10. W Hotel Bangkok, Thailand


A luxury hotel located in Bangkok, Thailand, the W Hotel Bangkok is notable for its sustainable design features, including a green roof, double-skin facade, and natural ventilation.


The hotel was designed by American architectural firm Kohn Pedersen Fox and completed in 2012. In addition to its environmental credentials, the hotel is also famous for its stylish and contemporary design. The W Hotel Bangkok was named the world's best green hotel in 2013 by Hotelier Indonesia.



11. The Green School, Bali, Indonesia


With sustainability as its core foundation, the Green School, a sustainable masterpiece located in Bali's lush and tropical island, is built using natural materials and renewable energy. It has been awarded 6 green stars by the Australian Building Greenhouse Rating (ABGR) system.



It was designed by an Australian architect Bill Dunster and has been awarded numerous accolades for its sustainability, including the prestigious (and rare) LEED Platinum certification. The green school is powered by solar energy and features rainwater harvesting, natural ventilation, and daylighting. It also uses local materials such as bamboo and incorporates traditional Balinese design principles.


12. InterContinental Danang Sun Peninsula Resort, Danang, Vietnam


The InterContinental Danang Sun Peninsula Resort is one of the most sustainable resorts in Asia. The buildings and architecture were designed with sustainability in mind, and the resort is powered by renewable energy sources.



The resort has been awarded several accolades for its green architecture, including the prestigious LEED Platinum certification. The resort was also named "Best Sustainable Hotel" at the 2017 Asia Pacific Property Awards.


The InterContinental Danang Sun Peninsula Resort is an excellent example of how sustainable architecture can be beautiful and practical. If more businesses and properties followed its lead, we could see a fundamental change in how we approach construction and design. Thanks to the InterContinental Danang Sun Peninsula Resort, sustainable buildings are no longer a dream but a reality.


13. The Westin Miyako, Kyoto, Japan


The Westin Miyako's commitment to sustainability is evident in its many green features. The building uses recycled materials whenever possible and has been designed to minimize its impact on the environment. The Westin Miyako also uses a rainwater harvesting system to collect and reuse rainwater, which helps to reduce the strain on local water resources.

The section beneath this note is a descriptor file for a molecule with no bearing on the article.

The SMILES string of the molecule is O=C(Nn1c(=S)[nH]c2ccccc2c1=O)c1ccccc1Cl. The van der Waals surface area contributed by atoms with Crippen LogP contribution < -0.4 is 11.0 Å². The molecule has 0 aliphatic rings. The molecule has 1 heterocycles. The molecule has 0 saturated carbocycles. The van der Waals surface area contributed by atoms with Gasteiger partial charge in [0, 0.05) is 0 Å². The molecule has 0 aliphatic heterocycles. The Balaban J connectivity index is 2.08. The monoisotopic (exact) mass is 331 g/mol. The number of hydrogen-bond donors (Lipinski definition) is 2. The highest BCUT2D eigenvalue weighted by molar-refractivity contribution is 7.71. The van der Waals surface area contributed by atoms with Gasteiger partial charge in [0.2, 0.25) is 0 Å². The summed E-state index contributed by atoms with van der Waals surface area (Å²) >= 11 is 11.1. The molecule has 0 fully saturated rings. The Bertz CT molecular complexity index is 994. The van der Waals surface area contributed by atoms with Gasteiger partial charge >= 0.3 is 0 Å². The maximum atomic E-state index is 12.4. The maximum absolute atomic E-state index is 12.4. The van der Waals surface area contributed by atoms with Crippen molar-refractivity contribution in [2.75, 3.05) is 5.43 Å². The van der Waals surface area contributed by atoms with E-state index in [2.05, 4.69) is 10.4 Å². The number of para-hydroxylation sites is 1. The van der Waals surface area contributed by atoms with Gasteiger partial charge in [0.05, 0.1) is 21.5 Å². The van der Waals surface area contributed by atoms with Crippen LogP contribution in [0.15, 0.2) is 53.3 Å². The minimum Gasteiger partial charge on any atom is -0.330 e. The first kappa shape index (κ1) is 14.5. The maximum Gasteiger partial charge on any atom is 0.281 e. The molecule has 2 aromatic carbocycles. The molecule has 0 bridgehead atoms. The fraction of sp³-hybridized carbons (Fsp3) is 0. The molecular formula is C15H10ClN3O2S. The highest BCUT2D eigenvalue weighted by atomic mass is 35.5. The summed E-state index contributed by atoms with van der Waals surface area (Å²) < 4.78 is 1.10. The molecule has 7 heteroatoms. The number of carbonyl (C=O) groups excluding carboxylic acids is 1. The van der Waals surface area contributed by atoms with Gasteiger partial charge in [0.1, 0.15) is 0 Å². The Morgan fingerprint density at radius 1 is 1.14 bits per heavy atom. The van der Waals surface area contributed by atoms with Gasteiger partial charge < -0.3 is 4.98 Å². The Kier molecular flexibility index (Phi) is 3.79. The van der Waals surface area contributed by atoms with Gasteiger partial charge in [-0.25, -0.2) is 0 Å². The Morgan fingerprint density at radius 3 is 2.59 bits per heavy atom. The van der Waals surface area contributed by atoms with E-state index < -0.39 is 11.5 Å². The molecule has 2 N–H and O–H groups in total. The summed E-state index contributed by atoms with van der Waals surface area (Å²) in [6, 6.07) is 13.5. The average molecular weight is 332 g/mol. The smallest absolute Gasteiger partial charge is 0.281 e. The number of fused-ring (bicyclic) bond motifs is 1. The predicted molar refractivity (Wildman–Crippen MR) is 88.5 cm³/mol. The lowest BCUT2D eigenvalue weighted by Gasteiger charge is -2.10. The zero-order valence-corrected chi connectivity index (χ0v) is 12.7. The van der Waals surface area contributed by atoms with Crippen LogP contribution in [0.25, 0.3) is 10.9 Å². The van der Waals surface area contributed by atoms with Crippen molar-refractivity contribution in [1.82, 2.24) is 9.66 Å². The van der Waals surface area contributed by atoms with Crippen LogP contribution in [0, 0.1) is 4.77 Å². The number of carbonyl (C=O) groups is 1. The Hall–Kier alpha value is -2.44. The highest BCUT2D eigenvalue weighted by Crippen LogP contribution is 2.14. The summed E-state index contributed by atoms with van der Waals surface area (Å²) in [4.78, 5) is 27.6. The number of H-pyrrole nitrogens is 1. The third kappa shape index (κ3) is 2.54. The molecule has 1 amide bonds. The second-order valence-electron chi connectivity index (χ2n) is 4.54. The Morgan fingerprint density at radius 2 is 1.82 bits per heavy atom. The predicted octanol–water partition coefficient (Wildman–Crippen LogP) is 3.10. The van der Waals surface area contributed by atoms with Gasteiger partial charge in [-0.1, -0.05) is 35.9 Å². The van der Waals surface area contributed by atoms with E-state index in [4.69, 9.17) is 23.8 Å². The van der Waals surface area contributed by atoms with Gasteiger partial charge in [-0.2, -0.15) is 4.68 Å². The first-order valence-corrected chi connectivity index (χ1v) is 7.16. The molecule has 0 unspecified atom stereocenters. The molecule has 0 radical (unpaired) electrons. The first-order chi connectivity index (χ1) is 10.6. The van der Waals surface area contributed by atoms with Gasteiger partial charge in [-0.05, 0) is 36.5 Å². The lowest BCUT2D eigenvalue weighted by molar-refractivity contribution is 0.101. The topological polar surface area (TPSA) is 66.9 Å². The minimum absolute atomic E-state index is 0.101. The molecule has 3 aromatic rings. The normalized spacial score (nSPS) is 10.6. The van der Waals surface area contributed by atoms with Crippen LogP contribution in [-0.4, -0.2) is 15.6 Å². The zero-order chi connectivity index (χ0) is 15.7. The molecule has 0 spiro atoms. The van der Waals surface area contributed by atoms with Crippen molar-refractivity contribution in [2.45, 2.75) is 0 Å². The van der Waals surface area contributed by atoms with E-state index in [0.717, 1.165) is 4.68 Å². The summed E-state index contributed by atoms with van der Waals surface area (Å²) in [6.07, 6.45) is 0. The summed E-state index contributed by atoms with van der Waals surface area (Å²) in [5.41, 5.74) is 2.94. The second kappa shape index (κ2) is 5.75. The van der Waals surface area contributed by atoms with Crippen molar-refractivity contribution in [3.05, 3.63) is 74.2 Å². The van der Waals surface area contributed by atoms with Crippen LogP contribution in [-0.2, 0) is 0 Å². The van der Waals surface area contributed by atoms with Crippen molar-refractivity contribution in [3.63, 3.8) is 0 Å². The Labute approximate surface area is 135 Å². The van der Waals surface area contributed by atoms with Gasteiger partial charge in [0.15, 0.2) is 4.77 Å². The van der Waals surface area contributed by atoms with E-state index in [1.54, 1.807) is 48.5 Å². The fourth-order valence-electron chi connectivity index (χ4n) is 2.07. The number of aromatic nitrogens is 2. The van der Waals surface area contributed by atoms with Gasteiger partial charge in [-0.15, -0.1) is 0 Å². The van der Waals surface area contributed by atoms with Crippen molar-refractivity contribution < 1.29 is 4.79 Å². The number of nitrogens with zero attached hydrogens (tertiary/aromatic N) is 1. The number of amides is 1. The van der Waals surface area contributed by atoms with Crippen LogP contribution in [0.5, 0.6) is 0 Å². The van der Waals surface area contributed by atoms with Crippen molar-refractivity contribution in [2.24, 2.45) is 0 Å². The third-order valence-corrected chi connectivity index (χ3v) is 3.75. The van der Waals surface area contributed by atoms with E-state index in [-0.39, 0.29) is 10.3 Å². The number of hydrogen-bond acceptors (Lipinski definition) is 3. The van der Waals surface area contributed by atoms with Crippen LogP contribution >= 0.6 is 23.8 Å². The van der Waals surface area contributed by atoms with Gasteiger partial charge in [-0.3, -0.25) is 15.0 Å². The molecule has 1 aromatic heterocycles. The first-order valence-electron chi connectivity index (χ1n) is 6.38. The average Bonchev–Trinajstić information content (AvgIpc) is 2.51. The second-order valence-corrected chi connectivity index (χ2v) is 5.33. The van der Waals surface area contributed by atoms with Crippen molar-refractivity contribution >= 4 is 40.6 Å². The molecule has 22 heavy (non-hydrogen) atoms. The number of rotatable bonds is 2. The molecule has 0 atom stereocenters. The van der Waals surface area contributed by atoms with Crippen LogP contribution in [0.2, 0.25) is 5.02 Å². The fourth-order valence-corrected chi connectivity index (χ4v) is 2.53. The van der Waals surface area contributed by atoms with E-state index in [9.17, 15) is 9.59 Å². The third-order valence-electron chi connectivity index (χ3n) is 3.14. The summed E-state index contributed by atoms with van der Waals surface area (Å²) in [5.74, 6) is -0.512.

The use of sustainable practices like these has helped Westin Miyako achieve LEED certification, the highest level of sustainability certification available. The Westin Miyako is the first hotel in Japan to receive this certification, and it is clear that the building is setting a new standard for sustainable architecture in Asia. Thanks to its commitment to sustainability, the Westin Miyako is not only environmentally friendly but also economical. Its energy-efficient design allows the building to save on energy costs, and its use of recycled materials helps keep waste levels down.


14. The Mandarin Oriental, Bangkok, Thailand


The Mandarin Oriental, Bangkok, is one of the most sustainable buildings in Asia. The hotel has been designed with energy efficiency and conservation in mind and uses some green features that make it environmentally friendly.


Some of the green features of The Mandarin Oriental, Bangkok include its high-performance glazing, which helps to reduce energy use by keeping heat out in the summer and keeping the heat in during the winter. The building also has a rainwater harvesting system, which recycles water for use in the hotel's gardens and landscape.


In addition to its environmental features, The Mandarin Oriental, Bangkok is also designed to be comfortable and healthy for guests and staff. The building has a high indoor air quality, thanks to features such as air filtration and low-emitting materials. And, with its natural light and views of the city, the hotel is a pleasant place to work or stay.